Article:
Several recent studies have found that more and more couples are now delaying having a child because of the current recession and crisis in economy as well as due to job insecurity and unemployment. However, according to the findings of a new survey, financial crisis may be causing more unplanned pregnancies, too.
The results of the survey, carried out by the Gallup Organization and released earlier this week, indicate that some women are abandoning their usual methods of contraception or switching to cheaper, less reliable and proven methods due to high prices or lack of health insurance coverage. It was found that 3 per cent of women of child-bearing age had stopped using birth control methods because they could not simply afford them. Six per cent of women who have been using a hormonal form of contraception, such as birth control pills, reported that they had quit the method because of its high cost. Ten per cent of women said that they were preoccupied and were not sure of their ability to keep paying for birth control methods. According to the survey, women who have switched birth control methods, also reported to do so because of cost.
The Gallup survey was conducted for ACOG during the period from March 25 to April 1, 2009. More than 1,000 women of reproductive age have been surveyed and it was revealed that 20 per cent of women in the poll said that they are more worried about having an unplanned pregnancy at a present time than they were a year ago. "Even 3 per cent is a big number if you look at the entire number of women in that age group," said Dr. Iffath A. Hoskins, vice president of ACOG, who presented the survey results. "We are deeply concerned about the effect of the economy on women's healthcare."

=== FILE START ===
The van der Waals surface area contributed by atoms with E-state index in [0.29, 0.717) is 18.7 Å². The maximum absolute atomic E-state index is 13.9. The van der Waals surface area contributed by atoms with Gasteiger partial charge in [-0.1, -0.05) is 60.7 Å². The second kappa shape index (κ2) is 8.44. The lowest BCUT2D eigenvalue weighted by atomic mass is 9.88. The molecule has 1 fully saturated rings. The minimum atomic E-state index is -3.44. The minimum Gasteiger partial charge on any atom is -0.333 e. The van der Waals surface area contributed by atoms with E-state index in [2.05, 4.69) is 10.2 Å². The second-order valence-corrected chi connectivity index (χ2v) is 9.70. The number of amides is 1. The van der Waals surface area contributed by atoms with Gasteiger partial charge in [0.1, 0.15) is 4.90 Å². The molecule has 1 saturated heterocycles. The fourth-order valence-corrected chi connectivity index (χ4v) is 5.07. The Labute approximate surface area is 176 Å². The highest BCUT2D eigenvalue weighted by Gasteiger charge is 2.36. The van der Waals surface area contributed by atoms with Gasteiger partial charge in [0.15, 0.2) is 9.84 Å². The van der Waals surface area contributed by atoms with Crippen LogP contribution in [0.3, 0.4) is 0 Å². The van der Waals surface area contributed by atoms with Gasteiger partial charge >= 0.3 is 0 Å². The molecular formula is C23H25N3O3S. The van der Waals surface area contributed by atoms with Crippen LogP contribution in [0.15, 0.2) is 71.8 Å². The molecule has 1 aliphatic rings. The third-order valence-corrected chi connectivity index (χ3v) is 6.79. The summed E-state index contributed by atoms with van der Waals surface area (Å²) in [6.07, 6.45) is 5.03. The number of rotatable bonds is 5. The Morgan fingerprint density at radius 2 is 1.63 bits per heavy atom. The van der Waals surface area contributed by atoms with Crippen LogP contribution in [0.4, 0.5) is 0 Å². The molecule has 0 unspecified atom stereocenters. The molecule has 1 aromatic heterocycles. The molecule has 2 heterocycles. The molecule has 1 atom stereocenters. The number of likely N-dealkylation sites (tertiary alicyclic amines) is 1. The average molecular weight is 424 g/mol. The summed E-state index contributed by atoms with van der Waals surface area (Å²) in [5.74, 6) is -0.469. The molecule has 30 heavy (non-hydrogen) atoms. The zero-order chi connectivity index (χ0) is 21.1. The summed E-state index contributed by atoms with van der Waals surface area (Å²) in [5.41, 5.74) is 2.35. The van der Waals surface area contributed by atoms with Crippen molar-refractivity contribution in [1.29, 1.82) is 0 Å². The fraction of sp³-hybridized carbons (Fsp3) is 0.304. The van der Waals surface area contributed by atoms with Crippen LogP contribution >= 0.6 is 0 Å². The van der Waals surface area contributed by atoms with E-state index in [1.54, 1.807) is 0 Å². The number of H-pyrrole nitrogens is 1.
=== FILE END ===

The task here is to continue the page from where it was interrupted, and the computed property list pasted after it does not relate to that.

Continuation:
Nearly 50 per cent of pregnancies in the United States are unplanned. In good economic times, many couples are happy to have another child, Dr. Hoskins said. But when families are restricted in money or when one or even both spouses lose their jobs, an unintended pregnancy can be a complete disaster for a family. Unfortunately, birth control methods are expensive and difficult to obtain in the United States compared to many other countries, said Dr. Rebekah Gee, an obstetrician and gynecologist who served on the Obama administration transition team.
Birth control is unacceptably expensive and unaffordable for many, Dr. Gee said. Every single dollar that is being spent in the public health sector on methods of contraception, saves three dollars in childbirth and newborn healthcare costs for Medicaid. But not all insurance companies pay for birth control means, and women spend their own money and time in order to visit the doctor and obtain prescriptions for the most reliable forms of birth control. "There are multiple costs associated with contraceptives that we do not even think about," she said.
The survey was commissioned by the American College of Obstetricians and Gynecologists and presented at the organization's annual meeting in Chicago.
Tags: Career & Money